The first downside is discoverability. People find out about smartphones in precious few ways. Getting featured in the app store itself is the most powerful, since people necessarily open the store before downloading apps. Word of mouth is also powerful, as a mention from a reputable blog can drive thousands of downloads. The search function can help, but is largely unreliable, especially when finding new apps from unknown developers.
That is to say, getting discovered becomes extremely difficult for new app developers. It takes huge marketing efforts to build momentum, and many of these startups don’t have the funds, or the know-how, to pull off such a feat. You can develop a world-class app, but if no one knows about it there’s little benefit.
Another downside is the ability to push updates. Apple makes this especially difficult, requiring an approval process before you can offer an update. Even then, users have to manually update the apps (they do have an Update All option, but you still have to click into the App Store to see it). Google is a bit better with this, offering automatic updates. But this has its drawbacks as well, mostly in the form of security vulnerabilities.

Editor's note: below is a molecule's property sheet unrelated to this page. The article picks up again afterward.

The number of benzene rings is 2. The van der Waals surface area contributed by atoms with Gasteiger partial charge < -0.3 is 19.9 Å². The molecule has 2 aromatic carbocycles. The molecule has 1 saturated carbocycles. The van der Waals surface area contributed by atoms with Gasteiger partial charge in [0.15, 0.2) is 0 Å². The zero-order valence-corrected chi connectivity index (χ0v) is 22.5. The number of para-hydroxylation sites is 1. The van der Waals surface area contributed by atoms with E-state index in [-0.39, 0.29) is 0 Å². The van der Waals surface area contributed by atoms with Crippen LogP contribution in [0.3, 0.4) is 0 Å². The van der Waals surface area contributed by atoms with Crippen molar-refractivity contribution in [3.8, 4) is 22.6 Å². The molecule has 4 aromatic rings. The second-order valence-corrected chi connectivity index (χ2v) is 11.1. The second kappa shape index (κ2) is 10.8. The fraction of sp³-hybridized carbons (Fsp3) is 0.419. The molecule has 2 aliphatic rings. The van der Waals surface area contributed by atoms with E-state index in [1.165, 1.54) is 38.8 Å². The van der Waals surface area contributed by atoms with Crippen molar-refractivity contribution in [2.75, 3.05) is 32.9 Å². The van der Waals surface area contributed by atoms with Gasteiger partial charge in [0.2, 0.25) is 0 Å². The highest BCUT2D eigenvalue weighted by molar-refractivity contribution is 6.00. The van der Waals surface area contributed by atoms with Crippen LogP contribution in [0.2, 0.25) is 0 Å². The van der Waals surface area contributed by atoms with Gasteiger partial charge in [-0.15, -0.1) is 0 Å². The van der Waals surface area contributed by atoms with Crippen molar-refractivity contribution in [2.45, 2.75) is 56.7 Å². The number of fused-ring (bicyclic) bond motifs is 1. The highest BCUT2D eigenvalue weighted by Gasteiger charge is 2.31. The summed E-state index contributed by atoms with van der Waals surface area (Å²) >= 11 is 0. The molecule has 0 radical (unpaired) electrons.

So while the current system works, because the two biggest players have set it up this way, there must be a better way.
One of the major problems with early smartphones was the web browser. For years, while it dominated the market, BlackBerry was roundly criticized for its slow, clunky, low-res browser. Yet it wasn’t even the worst of what was available. Apple finally came along in 2007 with mobile Safari, which was a huge improvement — but still wasn’t up to the standards we could imagine.